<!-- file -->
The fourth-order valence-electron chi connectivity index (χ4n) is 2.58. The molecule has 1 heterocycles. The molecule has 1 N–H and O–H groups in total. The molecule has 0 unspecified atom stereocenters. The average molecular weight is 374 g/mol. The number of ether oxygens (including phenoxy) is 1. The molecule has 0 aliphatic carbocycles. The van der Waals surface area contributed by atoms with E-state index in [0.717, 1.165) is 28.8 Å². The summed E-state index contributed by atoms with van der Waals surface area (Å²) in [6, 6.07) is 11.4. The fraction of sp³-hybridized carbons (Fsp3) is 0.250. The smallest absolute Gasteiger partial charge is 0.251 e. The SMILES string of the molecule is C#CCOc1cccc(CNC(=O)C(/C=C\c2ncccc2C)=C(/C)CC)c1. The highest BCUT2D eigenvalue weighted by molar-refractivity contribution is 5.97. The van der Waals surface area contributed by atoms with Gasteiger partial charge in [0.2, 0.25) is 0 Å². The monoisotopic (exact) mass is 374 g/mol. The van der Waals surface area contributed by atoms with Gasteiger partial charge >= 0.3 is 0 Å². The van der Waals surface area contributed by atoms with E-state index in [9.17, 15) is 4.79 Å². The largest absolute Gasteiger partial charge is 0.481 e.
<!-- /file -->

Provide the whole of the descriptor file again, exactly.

The fourth-order valence-electron chi connectivity index (χ4n) is 2.58. The molecule has 1 heterocycles. The molecule has 1 N–H and O–H groups in total. The molecule has 0 unspecified atom stereocenters. The average molecular weight is 374 g/mol. The number of ether oxygens (including phenoxy) is 1. The molecule has 0 aliphatic carbocycles. The van der Waals surface area contributed by atoms with E-state index in [0.717, 1.165) is 28.8 Å². The summed E-state index contributed by atoms with van der Waals surface area (Å²) in [6, 6.07) is 11.4. The fraction of sp³-hybridized carbons (Fsp3) is 0.250. The smallest absolute Gasteiger partial charge is 0.251 e. The SMILES string of the molecule is C#CCOc1cccc(CNC(=O)C(/C=C\c2ncccc2C)=C(/C)CC)c1. The highest BCUT2D eigenvalue weighted by molar-refractivity contribution is 5.97. The van der Waals surface area contributed by atoms with Gasteiger partial charge in [0.2, 0.25) is 0 Å². The monoisotopic (exact) mass is 374 g/mol. The van der Waals surface area contributed by atoms with Gasteiger partial charge >= 0.3 is 0 Å². The van der Waals surface area contributed by atoms with E-state index in [9.17, 15) is 4.79 Å². The largest absolute Gasteiger partial charge is 0.481 e.